What’s there now:
King Street runs through the heart of Honolulu, starting at Moanalua and ending at the base of Kaimuki. The road is a major arterial, with its multiple lanes carrying thousands of citizens by bus, bike, and car each day. Along its sides are numerous small businesses as well as landmarks like Honolulu Hale, the State Library, and the Blaisdell Center. Its width and high traffic volume makes King Street daunting for pedestrians seeking to cross it, and the street has seen several pedestrian fatalities over the years. Currently, King Street has no bike infrastructure.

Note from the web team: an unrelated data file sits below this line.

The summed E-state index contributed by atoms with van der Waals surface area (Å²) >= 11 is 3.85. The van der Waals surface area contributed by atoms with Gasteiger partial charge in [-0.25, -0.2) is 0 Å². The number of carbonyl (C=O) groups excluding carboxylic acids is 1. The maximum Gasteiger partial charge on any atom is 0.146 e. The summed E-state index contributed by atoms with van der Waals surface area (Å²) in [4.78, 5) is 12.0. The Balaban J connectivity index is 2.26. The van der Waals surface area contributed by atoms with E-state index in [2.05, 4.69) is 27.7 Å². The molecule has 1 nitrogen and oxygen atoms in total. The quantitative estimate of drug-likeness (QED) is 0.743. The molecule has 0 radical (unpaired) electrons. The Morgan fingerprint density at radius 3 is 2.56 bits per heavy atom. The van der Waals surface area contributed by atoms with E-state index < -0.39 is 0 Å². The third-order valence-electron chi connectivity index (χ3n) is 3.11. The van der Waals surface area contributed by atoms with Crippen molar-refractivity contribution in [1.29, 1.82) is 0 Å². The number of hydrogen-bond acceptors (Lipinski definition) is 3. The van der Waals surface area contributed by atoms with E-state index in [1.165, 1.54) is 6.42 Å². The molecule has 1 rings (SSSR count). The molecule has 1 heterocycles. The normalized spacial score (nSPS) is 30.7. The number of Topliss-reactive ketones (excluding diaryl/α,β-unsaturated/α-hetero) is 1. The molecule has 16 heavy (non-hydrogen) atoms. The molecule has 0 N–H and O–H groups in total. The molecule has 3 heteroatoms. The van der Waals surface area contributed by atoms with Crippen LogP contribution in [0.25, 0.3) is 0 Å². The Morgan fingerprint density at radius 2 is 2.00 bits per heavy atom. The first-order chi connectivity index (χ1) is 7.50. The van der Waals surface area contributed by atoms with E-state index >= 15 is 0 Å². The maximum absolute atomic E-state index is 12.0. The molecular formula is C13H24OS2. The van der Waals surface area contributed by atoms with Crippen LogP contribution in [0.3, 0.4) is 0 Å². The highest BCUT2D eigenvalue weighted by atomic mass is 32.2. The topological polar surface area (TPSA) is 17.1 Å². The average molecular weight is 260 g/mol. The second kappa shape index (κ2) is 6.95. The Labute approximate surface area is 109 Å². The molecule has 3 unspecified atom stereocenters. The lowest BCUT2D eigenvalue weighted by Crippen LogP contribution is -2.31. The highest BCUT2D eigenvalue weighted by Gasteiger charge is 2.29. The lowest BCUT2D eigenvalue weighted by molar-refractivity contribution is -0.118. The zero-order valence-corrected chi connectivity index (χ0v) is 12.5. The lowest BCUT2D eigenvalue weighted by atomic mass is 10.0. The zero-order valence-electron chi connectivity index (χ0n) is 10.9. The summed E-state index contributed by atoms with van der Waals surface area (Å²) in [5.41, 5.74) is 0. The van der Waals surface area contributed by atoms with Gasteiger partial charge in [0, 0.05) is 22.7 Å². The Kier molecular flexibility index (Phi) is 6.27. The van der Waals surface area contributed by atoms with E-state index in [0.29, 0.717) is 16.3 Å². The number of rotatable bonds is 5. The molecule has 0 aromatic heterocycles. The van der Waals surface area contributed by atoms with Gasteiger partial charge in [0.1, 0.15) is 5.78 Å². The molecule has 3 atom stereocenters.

What the Oahu Bike Plan calls for:
The Oahu Bike Plans proposes several projects to increase the usability of King Street for cyclists. The projects, when completed, will create six miles of bike lanes running from Middle Street all the way to Kapiolani Boulevard at a projected cost of $688,452. The lanes will prove a vital route for cyclists commuting through Honolulu, providing connecting to dozens of planned projects. The Oahu Bike Plan designates the stretch of King Street from Honolulu Hale to King Street’s terminus at Kapiolani Boulevard as a priority one and short range implementation project.
What’s being done:
The Department of Transportation Services has tentative plans to implement lanes along parts of King Street. The mayor of Honolulu, Kirk Caldwell, has expressed interest in the feasibility of a cyle track along parts of King Street.